An interyear comparison of CO2 flux and carbon budget at a commercial-scale land-use transition from semi-improved grassland to Miscanthus x giganteus

J.P. McCalmont* (Corresponding Author), N.P. McNamara, I.S. Donnison, K. Farrar, J.C. Clifton-Brown

*Corresponding author for this work

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A 6-ha field at Aberystwyth, UK, was converted in 2012 from semi-improved grassland to Miscanthus x giganteus for biomass production; results from transition to the end of the first 3 years are presented here. An eddy covariance sensor mast was established from year one with a second mast added from year two, improving coverage and providing replicated measurements of CO2 exchange between the ecosystem and atmosphere. Using a simple mass balance approach, above-ground and below-ground biomass production are combined with partitioned CO2 fluxes to estimate short-term carbon deltas across individual years. Years one and two both ended with the site as a net source of carbon following cultivation disturbances, cumulative NEE by the end of year two was 138.57 16.91 g C m2 . The site became a cumulative net sink for carbon by the end of June in the third growing season and remained so for the rest of that year; NEE by the end of year three was 616.52 39.39 g C m2. Carbon gains were primarily found in biomass pools, and SOC losses were limited to years one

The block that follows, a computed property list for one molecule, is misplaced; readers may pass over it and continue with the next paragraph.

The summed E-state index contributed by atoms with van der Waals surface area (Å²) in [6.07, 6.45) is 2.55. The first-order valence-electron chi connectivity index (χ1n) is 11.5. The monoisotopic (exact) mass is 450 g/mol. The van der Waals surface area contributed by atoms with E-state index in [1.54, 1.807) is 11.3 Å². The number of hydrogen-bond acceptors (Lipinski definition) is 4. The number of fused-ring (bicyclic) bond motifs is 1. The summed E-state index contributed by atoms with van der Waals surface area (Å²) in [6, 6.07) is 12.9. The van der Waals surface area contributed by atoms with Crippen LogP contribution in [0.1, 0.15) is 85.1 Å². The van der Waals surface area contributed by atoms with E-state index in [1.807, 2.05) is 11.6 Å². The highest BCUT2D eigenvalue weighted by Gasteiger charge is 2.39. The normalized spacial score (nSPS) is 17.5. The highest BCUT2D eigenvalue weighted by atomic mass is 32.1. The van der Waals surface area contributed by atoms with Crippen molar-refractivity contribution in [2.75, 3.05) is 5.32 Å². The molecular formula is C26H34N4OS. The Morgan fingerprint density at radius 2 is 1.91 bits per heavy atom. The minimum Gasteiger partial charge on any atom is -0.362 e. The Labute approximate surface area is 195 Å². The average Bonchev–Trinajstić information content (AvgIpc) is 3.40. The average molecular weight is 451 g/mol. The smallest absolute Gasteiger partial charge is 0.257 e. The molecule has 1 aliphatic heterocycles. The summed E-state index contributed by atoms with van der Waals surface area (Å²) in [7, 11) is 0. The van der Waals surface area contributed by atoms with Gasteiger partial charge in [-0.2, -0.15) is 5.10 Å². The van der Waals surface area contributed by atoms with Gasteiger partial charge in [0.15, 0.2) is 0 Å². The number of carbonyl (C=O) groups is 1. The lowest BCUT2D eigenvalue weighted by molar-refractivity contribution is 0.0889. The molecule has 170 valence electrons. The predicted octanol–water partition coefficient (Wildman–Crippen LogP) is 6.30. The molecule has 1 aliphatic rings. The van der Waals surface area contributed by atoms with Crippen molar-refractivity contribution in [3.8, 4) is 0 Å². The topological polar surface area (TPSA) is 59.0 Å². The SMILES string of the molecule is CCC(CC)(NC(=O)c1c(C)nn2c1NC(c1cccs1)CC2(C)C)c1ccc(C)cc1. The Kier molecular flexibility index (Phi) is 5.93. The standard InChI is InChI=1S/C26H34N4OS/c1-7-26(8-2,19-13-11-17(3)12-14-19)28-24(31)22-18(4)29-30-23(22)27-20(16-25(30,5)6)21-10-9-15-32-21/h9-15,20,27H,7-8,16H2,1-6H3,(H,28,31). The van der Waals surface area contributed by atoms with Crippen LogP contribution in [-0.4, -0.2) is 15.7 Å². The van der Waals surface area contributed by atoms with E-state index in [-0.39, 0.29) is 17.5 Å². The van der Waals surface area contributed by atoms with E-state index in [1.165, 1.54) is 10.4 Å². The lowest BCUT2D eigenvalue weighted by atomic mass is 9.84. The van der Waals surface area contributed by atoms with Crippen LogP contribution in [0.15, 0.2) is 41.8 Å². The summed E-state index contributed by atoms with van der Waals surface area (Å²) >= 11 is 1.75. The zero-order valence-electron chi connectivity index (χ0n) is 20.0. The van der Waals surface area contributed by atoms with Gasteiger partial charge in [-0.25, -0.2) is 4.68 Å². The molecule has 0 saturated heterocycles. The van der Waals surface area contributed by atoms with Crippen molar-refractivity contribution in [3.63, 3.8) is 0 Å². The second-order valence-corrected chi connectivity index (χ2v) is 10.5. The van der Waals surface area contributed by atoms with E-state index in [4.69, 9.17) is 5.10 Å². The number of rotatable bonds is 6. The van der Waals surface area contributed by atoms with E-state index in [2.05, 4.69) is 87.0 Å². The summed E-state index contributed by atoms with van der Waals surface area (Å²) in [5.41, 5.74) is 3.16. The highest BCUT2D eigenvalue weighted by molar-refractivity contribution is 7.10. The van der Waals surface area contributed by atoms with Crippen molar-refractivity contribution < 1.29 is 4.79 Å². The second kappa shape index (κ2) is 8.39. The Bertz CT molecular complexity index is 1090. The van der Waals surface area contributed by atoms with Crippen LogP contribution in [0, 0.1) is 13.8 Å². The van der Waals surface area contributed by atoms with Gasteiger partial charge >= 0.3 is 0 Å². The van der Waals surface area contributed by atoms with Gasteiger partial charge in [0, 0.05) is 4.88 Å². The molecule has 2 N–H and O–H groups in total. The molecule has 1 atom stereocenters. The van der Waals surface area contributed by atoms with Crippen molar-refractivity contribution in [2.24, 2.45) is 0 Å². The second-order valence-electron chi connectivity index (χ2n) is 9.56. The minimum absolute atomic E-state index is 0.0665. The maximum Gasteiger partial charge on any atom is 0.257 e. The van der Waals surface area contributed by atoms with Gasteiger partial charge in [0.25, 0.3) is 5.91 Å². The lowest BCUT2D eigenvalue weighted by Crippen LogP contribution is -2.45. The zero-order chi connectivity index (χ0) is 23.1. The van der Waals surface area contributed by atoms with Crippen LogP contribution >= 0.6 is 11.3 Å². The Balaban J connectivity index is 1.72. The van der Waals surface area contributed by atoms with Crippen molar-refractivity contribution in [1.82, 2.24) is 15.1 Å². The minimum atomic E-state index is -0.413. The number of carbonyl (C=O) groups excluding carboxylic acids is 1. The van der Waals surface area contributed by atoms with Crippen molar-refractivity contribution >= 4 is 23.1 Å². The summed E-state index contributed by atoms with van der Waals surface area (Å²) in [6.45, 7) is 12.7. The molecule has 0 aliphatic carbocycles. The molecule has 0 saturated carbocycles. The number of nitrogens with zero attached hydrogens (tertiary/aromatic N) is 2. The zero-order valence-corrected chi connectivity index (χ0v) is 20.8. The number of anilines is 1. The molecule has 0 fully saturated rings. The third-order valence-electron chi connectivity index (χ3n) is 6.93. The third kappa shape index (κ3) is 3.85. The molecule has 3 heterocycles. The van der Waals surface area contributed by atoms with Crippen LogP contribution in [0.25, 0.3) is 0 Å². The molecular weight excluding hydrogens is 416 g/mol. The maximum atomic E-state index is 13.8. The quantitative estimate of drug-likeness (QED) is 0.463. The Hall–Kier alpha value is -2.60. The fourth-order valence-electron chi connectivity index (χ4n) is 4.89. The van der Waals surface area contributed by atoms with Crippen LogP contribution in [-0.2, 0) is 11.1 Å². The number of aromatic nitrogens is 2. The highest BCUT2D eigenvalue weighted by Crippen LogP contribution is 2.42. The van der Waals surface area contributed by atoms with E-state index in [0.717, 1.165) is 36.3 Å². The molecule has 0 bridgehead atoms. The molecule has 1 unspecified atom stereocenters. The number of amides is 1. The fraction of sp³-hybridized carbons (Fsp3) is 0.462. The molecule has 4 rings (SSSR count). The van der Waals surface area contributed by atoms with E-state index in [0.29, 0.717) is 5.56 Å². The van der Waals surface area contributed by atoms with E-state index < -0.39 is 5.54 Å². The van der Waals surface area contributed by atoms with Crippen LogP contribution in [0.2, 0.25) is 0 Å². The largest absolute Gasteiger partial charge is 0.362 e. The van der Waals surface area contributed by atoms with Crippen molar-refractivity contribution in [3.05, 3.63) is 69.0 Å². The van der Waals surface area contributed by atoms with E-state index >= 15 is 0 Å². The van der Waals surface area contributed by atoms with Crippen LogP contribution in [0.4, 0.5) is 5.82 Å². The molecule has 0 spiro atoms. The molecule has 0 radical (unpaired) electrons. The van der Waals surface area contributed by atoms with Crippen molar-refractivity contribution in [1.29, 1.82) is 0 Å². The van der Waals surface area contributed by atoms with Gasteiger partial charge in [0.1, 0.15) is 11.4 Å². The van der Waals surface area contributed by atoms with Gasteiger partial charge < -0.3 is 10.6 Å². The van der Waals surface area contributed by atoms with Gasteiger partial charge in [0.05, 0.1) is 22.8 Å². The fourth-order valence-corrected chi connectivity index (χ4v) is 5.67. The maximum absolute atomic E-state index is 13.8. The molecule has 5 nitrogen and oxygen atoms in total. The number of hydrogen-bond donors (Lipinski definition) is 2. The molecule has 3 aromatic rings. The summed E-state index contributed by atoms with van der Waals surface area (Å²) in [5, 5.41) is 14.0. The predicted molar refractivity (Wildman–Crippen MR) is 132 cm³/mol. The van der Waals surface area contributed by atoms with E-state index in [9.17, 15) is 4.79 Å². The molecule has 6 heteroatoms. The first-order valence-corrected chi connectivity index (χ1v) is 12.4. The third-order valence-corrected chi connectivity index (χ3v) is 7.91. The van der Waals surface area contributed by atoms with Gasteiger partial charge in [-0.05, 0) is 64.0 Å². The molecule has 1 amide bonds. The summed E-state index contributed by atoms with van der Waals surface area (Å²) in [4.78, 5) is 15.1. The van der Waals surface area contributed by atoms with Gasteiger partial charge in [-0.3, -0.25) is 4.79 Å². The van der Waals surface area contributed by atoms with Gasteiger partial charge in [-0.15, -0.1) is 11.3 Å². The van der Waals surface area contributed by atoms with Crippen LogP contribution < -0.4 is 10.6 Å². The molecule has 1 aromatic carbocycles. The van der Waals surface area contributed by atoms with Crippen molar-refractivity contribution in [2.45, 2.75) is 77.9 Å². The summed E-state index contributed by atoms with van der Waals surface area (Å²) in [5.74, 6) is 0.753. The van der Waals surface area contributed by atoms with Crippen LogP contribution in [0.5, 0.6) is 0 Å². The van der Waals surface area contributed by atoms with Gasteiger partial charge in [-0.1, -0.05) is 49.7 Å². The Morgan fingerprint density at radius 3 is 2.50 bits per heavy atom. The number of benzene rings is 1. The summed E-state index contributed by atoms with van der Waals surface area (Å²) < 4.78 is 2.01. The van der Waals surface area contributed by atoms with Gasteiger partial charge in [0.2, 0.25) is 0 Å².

(1.43 Mg C ha1 yr1 ) and two (3.75 Mg C ha1 yr1 ). Year three saw recoupment of soil carbon at 0.74 Mg C ha1 yr1 with a further estimate of 0.78 Mg C ha1 incorporated through litter inputs over the 3 years, suggesting a net loss of SOC at 3.7 Mg ha1 from a 0- to 30-cm baseline of 78.61 3.28 Mg ha1, down
4.7%. Assuming this sequestration rate as a minimum would suggest replacement of cultivation losses of SOC by year 8 of a potential 15- to 20-year crop. Potential coal replacement per hectare of harvest over the three-year
study would offset 6–8 Mg of carbon emission, more than double the SOC losses.
Original languageEnglish
Pages (from-to)229-245
Number of pages17
JournalGCB Bioenergy
Issue number1
Early online date29 Feb 2016
Publication statusPublished - 1 Jan 2017

Bibliographical note

This study was primarily supported by the Natural Environment Research Council as part of the Carbo-biocrop project (NE/H01067X/1). Many thanks are due for help in fieldwork (Owen Lord, Laurence Jones and the Aberystwyth University field ops team and farm staff); soil texture analysis (Alice Massey) and advice on data handling and processing (CEH Lancaster, Southampton University and Michael Squance at Aberystwyth University).


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